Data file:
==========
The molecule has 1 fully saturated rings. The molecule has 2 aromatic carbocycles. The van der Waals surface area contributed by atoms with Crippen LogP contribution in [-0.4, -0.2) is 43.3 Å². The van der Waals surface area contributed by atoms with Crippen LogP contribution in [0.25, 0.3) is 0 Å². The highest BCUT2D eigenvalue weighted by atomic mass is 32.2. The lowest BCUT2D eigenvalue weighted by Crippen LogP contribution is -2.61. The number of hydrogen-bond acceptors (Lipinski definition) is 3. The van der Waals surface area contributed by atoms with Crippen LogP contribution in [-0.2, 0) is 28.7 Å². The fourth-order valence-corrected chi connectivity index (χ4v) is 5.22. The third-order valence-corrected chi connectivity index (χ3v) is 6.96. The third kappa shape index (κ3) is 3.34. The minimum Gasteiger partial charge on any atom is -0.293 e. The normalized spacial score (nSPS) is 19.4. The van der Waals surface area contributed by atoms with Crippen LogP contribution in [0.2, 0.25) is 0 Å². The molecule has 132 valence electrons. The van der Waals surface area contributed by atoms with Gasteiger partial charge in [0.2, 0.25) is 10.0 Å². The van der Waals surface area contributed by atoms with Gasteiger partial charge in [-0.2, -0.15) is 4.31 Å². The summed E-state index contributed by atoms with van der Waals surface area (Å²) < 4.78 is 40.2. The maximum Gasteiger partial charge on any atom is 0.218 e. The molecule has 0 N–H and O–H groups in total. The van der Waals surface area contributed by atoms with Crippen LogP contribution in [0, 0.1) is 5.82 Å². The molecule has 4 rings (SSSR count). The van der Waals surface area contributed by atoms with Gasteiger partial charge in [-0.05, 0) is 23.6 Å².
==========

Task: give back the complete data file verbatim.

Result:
The molecule has 1 fully saturated rings. The molecule has 2 aromatic carbocycles. The van der Waals surface area contributed by atoms with Crippen LogP contribution in [-0.4, -0.2) is 43.3 Å². The van der Waals surface area contributed by atoms with Crippen LogP contribution in [0.25, 0.3) is 0 Å². The highest BCUT2D eigenvalue weighted by atomic mass is 32.2. The lowest BCUT2D eigenvalue weighted by Crippen LogP contribution is -2.61. The number of hydrogen-bond acceptors (Lipinski definition) is 3. The van der Waals surface area contributed by atoms with Crippen LogP contribution in [-0.2, 0) is 28.7 Å². The fourth-order valence-corrected chi connectivity index (χ4v) is 5.22. The third-order valence-corrected chi connectivity index (χ3v) is 6.96. The third kappa shape index (κ3) is 3.34. The minimum Gasteiger partial charge on any atom is -0.293 e. The normalized spacial score (nSPS) is 19.4. The van der Waals surface area contributed by atoms with Crippen LogP contribution in [0.2, 0.25) is 0 Å². The molecule has 132 valence electrons. The van der Waals surface area contributed by atoms with Gasteiger partial charge in [0.2, 0.25) is 10.0 Å². The van der Waals surface area contributed by atoms with Gasteiger partial charge in [-0.2, -0.15) is 4.31 Å². The summed E-state index contributed by atoms with van der Waals surface area (Å²) < 4.78 is 40.2. The maximum Gasteiger partial charge on any atom is 0.218 e. The molecule has 0 N–H and O–H groups in total. The van der Waals surface area contributed by atoms with Crippen LogP contribution in [0, 0.1) is 5.82 Å². The molecule has 4 rings (SSSR count). The van der Waals surface area contributed by atoms with Gasteiger partial charge in [-0.05, 0) is 23.6 Å².